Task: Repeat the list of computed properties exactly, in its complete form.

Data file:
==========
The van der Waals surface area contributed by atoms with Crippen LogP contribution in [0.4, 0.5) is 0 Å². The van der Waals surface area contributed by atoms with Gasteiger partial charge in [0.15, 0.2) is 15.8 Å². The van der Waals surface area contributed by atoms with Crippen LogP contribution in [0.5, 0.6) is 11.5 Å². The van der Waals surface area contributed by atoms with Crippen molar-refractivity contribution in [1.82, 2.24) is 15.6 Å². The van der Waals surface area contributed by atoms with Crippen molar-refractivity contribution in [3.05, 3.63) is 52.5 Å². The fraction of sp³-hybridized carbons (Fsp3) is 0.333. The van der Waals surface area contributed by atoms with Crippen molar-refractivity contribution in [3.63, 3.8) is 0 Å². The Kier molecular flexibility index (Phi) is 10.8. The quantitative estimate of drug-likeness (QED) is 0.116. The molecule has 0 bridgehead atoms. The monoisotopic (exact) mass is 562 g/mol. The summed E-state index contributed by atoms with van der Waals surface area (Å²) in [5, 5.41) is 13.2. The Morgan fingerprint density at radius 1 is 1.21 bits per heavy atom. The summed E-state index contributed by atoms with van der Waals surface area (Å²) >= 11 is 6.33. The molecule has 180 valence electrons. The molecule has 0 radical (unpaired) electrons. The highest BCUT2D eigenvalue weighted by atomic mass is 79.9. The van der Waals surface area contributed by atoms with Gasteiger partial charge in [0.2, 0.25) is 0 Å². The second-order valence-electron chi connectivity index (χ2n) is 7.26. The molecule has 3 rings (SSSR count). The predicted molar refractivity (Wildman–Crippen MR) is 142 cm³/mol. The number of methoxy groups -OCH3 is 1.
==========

The van der Waals surface area contributed by atoms with Crippen LogP contribution in [0.4, 0.5) is 0 Å². The van der Waals surface area contributed by atoms with Gasteiger partial charge in [0.15, 0.2) is 15.8 Å². The van der Waals surface area contributed by atoms with Crippen LogP contribution in [0.5, 0.6) is 11.5 Å². The van der Waals surface area contributed by atoms with Crippen molar-refractivity contribution in [1.82, 2.24) is 15.6 Å². The van der Waals surface area contributed by atoms with Crippen molar-refractivity contribution in [3.05, 3.63) is 52.5 Å². The fraction of sp³-hybridized carbons (Fsp3) is 0.333. The van der Waals surface area contributed by atoms with Crippen molar-refractivity contribution in [3.63, 3.8) is 0 Å². The Kier molecular flexibility index (Phi) is 10.8. The quantitative estimate of drug-likeness (QED) is 0.116. The molecule has 0 bridgehead atoms. The monoisotopic (exact) mass is 562 g/mol. The summed E-state index contributed by atoms with van der Waals surface area (Å²) in [5, 5.41) is 13.2. The Morgan fingerprint density at radius 1 is 1.21 bits per heavy atom. The summed E-state index contributed by atoms with van der Waals surface area (Å²) >= 11 is 6.33. The molecule has 180 valence electrons. The molecule has 0 radical (unpaired) electrons. The highest BCUT2D eigenvalue weighted by atomic mass is 79.9. The van der Waals surface area contributed by atoms with Gasteiger partial charge in [0.2, 0.25) is 0 Å². The second-order valence-electron chi connectivity index (χ2n) is 7.26. The molecule has 3 rings (SSSR count). The predicted molar refractivity (Wildman–Crippen MR) is 142 cm³/mol. The number of methoxy groups -OCH3 is 1.